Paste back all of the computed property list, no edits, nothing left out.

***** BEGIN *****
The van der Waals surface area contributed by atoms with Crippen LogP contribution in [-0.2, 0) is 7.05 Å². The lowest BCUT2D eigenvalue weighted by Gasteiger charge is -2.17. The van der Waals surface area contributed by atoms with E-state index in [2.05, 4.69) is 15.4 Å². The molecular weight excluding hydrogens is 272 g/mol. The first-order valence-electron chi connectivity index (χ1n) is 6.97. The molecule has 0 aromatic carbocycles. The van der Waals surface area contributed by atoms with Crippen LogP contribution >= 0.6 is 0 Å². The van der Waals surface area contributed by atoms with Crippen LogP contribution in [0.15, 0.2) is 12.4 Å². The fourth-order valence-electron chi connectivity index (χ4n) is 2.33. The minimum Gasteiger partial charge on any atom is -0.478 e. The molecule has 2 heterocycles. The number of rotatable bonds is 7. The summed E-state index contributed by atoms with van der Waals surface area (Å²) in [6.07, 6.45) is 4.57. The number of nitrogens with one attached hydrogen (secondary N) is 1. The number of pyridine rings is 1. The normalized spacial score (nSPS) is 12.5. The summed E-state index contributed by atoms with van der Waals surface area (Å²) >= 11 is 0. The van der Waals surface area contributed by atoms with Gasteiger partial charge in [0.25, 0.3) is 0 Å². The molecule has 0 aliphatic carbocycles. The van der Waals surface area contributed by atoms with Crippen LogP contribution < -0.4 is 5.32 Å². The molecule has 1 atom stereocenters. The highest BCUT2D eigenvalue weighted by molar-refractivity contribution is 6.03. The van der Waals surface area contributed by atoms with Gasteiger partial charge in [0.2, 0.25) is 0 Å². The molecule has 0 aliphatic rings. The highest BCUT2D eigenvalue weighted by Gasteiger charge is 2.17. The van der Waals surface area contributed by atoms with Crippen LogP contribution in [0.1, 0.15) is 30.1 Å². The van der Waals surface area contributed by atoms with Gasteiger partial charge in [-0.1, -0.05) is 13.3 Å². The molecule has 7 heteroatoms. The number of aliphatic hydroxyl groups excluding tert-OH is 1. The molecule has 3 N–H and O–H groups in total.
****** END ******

The van der Waals surface area contributed by atoms with Crippen LogP contribution in [-0.2, 0) is 7.05 Å². The lowest BCUT2D eigenvalue weighted by Gasteiger charge is -2.17. The van der Waals surface area contributed by atoms with E-state index in [2.05, 4.69) is 15.4 Å². The molecular weight excluding hydrogens is 272 g/mol. The first-order valence-electron chi connectivity index (χ1n) is 6.97. The molecule has 0 aromatic carbocycles. The van der Waals surface area contributed by atoms with Crippen LogP contribution >= 0.6 is 0 Å². The van der Waals surface area contributed by atoms with Crippen LogP contribution in [0.15, 0.2) is 12.4 Å². The fourth-order valence-electron chi connectivity index (χ4n) is 2.33. The minimum Gasteiger partial charge on any atom is -0.478 e. The molecule has 2 heterocycles. The number of rotatable bonds is 7. The summed E-state index contributed by atoms with van der Waals surface area (Å²) in [6.07, 6.45) is 4.57. The number of nitrogens with one attached hydrogen (secondary N) is 1. The number of pyridine rings is 1. The normalized spacial score (nSPS) is 12.5. The summed E-state index contributed by atoms with van der Waals surface area (Å²) >= 11 is 0. The van der Waals surface area contributed by atoms with Gasteiger partial charge in [0.25, 0.3) is 0 Å². The molecule has 0 aliphatic carbocycles. The van der Waals surface area contributed by atoms with Crippen LogP contribution < -0.4 is 5.32 Å². The molecule has 1 atom stereocenters. The highest BCUT2D eigenvalue weighted by molar-refractivity contribution is 6.03. The van der Waals surface area contributed by atoms with Gasteiger partial charge in [0.2, 0.25) is 0 Å². The molecule has 0 aliphatic rings. The highest BCUT2D eigenvalue weighted by Gasteiger charge is 2.17. The van der Waals surface area contributed by atoms with Crippen LogP contribution in [0.1, 0.15) is 30.1 Å². The van der Waals surface area contributed by atoms with Gasteiger partial charge in [-0.1, -0.05) is 13.3 Å². The molecule has 7 heteroatoms. The number of aliphatic hydroxyl groups excluding tert-OH is 1. The molecule has 3 N–H and O–H groups in total.